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    I watered the plants from the bottom, used a fan to circulate the air and SPRAYED the plants with chamomile tea. Never had damping off happen!
     
  6. mama2littleman

    mama2littleman El Paso

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    Start your plants in a soil-less mix if at all possible. That has really stopped damping off for me.

    If you can't get a soil-less mix for whatever reason, you can

    1) bake your soil in the oven to sterilize it (I wouldn't suggest it, it stinks to high heaven)

    2) Pour boiling water into your soil to kill pathogens before you use it. (this is moderately effective)

    3) use a fan to encourage airflow around your seedlings (I do this anyway)

    4) Chamomile tea spray is pretty effective

    5) A diluted Hydrogen Peroxide spray (1 part peroxide to 10 parts water, mixed right before you use it since it doesn't keep) has been pretty effective.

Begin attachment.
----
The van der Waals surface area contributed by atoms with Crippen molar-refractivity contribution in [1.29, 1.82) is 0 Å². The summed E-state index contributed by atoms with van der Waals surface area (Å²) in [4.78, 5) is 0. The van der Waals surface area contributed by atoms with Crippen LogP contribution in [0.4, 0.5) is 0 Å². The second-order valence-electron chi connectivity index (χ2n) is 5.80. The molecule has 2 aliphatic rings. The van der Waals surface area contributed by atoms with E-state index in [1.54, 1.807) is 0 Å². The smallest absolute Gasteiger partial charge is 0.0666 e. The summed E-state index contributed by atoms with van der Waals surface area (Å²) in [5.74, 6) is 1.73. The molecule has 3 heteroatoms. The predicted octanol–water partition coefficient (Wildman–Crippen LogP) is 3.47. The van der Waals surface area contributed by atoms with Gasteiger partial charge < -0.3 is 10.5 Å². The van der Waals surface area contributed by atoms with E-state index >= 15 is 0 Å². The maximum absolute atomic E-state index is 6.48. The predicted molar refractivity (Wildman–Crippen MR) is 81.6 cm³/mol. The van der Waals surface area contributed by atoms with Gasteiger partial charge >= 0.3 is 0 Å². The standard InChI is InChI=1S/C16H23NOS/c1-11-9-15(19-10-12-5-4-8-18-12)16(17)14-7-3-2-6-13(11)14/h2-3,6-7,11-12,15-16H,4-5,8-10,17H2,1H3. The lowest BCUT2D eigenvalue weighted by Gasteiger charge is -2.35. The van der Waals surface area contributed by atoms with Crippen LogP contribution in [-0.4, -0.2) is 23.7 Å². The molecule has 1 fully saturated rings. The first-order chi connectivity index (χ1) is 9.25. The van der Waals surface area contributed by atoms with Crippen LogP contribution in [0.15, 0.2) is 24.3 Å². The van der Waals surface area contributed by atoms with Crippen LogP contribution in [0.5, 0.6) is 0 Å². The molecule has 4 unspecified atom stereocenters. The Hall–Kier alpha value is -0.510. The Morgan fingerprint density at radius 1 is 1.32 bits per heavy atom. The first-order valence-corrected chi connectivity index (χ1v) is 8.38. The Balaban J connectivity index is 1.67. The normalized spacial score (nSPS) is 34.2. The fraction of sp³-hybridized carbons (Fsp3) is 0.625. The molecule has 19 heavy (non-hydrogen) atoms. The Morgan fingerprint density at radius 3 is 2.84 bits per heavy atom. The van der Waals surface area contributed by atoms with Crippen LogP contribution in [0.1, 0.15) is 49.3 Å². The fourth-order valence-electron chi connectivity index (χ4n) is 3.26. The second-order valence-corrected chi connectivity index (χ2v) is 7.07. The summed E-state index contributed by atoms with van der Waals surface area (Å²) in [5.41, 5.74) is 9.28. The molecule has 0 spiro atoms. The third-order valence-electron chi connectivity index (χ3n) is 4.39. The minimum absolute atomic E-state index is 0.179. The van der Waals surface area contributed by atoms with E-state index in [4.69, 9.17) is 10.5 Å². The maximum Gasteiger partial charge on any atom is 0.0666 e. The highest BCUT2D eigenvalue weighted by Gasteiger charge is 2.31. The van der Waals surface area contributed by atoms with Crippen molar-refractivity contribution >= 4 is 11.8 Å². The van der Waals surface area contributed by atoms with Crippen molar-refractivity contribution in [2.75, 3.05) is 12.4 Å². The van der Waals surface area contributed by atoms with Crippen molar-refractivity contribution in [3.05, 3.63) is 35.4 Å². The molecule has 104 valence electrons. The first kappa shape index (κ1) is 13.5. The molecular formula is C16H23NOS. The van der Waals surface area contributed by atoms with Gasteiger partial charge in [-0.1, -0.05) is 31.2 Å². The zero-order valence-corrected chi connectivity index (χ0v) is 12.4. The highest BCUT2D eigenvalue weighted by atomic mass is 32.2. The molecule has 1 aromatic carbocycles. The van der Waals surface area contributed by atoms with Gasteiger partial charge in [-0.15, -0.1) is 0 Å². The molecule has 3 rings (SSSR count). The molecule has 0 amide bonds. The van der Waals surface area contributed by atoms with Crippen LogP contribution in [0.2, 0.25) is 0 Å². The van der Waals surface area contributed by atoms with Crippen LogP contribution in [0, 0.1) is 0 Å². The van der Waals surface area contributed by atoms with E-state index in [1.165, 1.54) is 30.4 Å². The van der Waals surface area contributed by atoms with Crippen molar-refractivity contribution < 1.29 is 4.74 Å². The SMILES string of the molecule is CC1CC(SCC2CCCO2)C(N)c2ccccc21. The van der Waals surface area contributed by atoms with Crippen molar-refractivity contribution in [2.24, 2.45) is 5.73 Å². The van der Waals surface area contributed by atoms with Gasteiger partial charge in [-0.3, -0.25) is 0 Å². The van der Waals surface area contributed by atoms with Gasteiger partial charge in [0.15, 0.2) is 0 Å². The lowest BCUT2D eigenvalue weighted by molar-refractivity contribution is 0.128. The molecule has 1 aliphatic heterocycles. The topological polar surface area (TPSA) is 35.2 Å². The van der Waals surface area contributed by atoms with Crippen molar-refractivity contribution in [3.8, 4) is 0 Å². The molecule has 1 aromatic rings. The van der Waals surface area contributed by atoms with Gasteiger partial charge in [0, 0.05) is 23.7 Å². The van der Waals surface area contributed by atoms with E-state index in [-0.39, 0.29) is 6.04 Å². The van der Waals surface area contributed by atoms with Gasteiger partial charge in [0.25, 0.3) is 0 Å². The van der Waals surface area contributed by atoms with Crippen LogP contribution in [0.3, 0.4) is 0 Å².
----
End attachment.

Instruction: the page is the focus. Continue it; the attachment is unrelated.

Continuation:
6) Make sure you bleach wash or run through the dishwasher all your seed starting supplies before you re-use them. Otherwise you are just carrying over the problem from year to year.

    Hope this helps,

    Nikki
     
  7. southerngurl

    southerngurl le person Supporter

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    Yea, a fan will give air circulation, and make your seedlings grow stout and strong.
     
  8. LaDonna

    LaDonna Well-Known Member

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    Does anybody know some good, strong, anti-fungal medicine that is still an organic method? The best that I can think of is making a heavy colloidal copper solution, but I don’t have the equipment to do this. Would something simpler like nicotine tea work?

    I had the same problem. I had to replant two flats.Too cool, too wet and not enough sunlight or air circulating. Never put anything with nicotine on your tomatoes. Don't smoke and handle you plants it will kill them.
     
  9. Sedition

    Sedition Well-Known Member

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    I use my pressure canner for sterilizing.

    A couple of my hobbies require sterile methods, beer-brewing and mushroom growing.